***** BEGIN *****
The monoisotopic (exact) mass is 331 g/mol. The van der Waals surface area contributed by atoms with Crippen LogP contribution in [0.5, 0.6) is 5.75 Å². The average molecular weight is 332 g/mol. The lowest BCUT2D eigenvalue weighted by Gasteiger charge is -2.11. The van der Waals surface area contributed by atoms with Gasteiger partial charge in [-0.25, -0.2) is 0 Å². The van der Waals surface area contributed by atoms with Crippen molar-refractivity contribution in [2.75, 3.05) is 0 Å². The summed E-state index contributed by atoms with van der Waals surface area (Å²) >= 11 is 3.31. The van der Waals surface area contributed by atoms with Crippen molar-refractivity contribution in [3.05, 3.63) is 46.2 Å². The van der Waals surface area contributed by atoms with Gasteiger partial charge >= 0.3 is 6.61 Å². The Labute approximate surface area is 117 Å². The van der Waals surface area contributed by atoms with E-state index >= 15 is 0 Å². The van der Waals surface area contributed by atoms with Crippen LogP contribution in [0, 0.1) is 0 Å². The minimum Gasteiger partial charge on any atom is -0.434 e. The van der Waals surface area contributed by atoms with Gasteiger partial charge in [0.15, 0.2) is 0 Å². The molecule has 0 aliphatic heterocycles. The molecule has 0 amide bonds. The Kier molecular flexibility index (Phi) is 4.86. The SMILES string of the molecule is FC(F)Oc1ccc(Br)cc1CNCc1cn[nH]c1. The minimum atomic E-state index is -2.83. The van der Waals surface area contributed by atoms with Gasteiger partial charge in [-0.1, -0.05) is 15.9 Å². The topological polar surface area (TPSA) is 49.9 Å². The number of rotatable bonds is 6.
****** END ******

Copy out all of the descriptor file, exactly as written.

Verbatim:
The monoisotopic (exact) mass is 331 g/mol. The van der Waals surface area contributed by atoms with Crippen LogP contribution in [0.5, 0.6) is 5.75 Å². The average molecular weight is 332 g/mol. The lowest BCUT2D eigenvalue weighted by Gasteiger charge is -2.11. The van der Waals surface area contributed by atoms with Gasteiger partial charge in [-0.25, -0.2) is 0 Å². The van der Waals surface area contributed by atoms with Crippen molar-refractivity contribution in [2.75, 3.05) is 0 Å². The summed E-state index contributed by atoms with van der Waals surface area (Å²) >= 11 is 3.31. The van der Waals surface area contributed by atoms with Crippen molar-refractivity contribution in [3.05, 3.63) is 46.2 Å². The van der Waals surface area contributed by atoms with Gasteiger partial charge >= 0.3 is 6.61 Å². The Labute approximate surface area is 117 Å². The van der Waals surface area contributed by atoms with E-state index >= 15 is 0 Å². The van der Waals surface area contributed by atoms with Crippen LogP contribution in [0, 0.1) is 0 Å². The minimum Gasteiger partial charge on any atom is -0.434 e. The van der Waals surface area contributed by atoms with Gasteiger partial charge in [0.15, 0.2) is 0 Å². The molecule has 0 aliphatic heterocycles. The molecule has 0 amide bonds. The Kier molecular flexibility index (Phi) is 4.86. The SMILES string of the molecule is FC(F)Oc1ccc(Br)cc1CNCc1cn[nH]c1. The minimum atomic E-state index is -2.83. The van der Waals surface area contributed by atoms with Gasteiger partial charge in [-0.1, -0.05) is 15.9 Å². The topological polar surface area (TPSA) is 49.9 Å². The number of rotatable bonds is 6.